In the shaders folder is a large number of GPU programs that are invoked in different situations. They are of two kinds. The "vertex" shaders have the task of mapping a vertex in 3D to a point projected onto the 2D screen. A hidden component of the GPU, the "rasterizer", determines the location of all pixels that are inside a triangle defined by three vertex locations projected onto the 2D screen. The "fragment" shaders set the color of each pixel, based on the color of the object and the locations and colors of lights. The key to GPU rendering speed is that the a large number of vertex shaders can work in parallel, and a large number of fragment shaders can work in parallel. Also, the non-display of hidden objects is assured because when the fragment shader stores a color into a pixel location, the "z-depth" of the pixel is also stored in the memory. When another fragment shader attempts to store a color into that same pixel location, the hardware ignores the attempt if the associated z-depth is greater than that of the pixel already stored there. The shader programs are written in a special language, OpenGL Shading Language or GLSL, somewhat similar to C++.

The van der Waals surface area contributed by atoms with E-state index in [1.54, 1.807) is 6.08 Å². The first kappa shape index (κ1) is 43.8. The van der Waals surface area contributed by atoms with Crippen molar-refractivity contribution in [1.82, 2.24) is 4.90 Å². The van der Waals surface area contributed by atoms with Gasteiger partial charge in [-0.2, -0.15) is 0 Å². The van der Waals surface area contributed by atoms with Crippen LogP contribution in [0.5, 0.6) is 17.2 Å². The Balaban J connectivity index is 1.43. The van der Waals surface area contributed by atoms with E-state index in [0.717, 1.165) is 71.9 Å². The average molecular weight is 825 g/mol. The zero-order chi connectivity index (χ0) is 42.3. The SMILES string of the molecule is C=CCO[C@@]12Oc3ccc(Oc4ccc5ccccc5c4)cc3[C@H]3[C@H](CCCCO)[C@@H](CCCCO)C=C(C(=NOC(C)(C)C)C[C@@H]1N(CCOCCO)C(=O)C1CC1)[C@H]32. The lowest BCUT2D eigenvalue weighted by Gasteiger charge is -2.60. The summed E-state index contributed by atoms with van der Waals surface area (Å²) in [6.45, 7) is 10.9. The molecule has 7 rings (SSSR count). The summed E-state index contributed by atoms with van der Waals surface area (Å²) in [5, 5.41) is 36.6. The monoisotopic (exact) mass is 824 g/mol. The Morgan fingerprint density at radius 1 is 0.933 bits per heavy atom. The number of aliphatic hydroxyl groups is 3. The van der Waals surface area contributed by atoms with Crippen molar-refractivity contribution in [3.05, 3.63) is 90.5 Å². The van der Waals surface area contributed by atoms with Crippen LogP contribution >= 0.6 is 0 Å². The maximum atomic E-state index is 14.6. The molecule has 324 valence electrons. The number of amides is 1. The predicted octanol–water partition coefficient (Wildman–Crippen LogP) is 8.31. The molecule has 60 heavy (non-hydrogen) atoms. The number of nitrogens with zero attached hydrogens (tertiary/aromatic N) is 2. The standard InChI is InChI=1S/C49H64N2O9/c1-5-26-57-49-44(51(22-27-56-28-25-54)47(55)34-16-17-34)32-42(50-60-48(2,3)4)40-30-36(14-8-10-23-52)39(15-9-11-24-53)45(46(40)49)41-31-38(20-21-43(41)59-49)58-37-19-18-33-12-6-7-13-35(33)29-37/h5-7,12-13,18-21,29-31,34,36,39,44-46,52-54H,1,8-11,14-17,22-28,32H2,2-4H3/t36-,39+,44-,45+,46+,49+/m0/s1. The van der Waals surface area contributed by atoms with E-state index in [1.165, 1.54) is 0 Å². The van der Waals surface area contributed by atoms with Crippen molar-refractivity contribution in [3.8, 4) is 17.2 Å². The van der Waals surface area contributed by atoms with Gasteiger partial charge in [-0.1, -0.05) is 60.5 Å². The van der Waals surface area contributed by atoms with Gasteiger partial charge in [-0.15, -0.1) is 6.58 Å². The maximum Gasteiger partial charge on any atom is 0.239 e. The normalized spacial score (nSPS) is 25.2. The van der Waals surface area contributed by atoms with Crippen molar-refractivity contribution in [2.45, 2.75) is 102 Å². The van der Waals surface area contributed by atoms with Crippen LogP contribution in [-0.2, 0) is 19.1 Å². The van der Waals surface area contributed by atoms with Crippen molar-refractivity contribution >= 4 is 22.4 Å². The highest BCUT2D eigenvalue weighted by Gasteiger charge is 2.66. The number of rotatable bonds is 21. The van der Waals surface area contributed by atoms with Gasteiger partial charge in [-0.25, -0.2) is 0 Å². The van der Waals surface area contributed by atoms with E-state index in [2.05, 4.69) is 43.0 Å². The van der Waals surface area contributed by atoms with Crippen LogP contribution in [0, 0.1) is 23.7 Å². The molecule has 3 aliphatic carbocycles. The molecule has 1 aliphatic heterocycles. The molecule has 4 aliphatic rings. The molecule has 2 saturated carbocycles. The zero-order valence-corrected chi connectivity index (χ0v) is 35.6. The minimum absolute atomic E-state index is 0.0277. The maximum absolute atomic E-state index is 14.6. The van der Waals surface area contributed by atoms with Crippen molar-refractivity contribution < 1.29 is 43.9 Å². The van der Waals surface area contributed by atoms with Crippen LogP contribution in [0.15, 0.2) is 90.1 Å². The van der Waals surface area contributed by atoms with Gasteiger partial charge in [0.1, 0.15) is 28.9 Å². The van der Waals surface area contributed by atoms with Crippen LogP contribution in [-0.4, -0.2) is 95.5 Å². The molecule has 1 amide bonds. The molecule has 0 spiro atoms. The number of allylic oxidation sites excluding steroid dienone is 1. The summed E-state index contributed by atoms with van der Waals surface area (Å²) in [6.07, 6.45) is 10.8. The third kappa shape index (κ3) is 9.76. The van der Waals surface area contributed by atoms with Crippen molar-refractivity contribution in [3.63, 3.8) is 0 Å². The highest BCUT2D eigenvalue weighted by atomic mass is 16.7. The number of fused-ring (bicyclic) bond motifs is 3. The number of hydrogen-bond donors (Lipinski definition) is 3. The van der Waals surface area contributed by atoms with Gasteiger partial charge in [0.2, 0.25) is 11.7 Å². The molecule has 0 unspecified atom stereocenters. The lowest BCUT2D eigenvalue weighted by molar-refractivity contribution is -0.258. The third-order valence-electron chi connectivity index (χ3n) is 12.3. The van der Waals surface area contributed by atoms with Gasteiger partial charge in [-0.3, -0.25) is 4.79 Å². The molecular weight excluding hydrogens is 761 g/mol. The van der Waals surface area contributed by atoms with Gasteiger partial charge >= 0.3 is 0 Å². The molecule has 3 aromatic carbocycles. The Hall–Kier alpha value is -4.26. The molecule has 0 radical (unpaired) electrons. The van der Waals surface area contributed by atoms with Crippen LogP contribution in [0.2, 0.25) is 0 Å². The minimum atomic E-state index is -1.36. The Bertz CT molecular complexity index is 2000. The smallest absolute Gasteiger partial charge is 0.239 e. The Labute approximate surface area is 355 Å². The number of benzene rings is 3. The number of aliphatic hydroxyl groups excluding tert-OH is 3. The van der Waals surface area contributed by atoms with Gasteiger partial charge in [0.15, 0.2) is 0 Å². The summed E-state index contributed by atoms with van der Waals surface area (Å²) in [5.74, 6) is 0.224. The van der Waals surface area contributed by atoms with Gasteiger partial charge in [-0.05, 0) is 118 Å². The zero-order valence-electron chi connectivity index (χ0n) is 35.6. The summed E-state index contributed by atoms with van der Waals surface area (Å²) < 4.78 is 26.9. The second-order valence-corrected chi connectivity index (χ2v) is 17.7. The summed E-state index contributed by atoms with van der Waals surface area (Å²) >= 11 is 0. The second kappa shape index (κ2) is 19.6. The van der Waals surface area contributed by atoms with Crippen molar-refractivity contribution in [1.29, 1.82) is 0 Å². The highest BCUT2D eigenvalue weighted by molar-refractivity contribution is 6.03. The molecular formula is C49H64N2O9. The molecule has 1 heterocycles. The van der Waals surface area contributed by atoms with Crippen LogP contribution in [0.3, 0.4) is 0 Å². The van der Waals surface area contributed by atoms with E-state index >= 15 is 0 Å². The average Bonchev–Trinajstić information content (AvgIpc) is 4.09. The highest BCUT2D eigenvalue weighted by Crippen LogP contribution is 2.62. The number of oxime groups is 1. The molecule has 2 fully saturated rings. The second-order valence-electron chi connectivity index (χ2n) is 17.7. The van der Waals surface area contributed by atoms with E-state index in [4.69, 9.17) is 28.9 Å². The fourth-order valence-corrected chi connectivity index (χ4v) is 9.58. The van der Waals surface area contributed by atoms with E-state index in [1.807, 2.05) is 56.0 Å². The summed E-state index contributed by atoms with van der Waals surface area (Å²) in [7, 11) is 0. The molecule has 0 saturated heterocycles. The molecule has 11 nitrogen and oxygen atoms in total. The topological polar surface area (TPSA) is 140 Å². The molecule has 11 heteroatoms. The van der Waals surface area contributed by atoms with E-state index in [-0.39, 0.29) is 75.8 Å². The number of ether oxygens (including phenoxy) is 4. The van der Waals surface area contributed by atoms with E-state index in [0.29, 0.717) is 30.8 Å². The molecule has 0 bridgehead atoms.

For the details of how transparency and mouse picking are handled in the GPU, see

Other Matters

  • Basic mouse handling is in lib/glow/orbital_camera.js, with additional components and keyboard handling found in lib/glow/canvas.js.

  • Autoscaling is implemented in lib/glow/autoscale.js, which includes a function to determine the bounding box ("extent") of an object.

  • lib/glow/api_misc.js contains get_library(), read_local_file(), sleep(), string/print functions, and fontloading() (for the 3D text object).

  • lib/glow/graph.js supports making 2D graphs with either the Flot library or the Plotly library. Flot is faster than Plotly (fast=True, the default), but Plotly has more features.

  • ide/ide.html with ide/ide.js provide the initial and user-specific editing displays.

  • untrusted/run.html is invoked when running a program, which runs in a separate, to prevent possible problems with malicious code.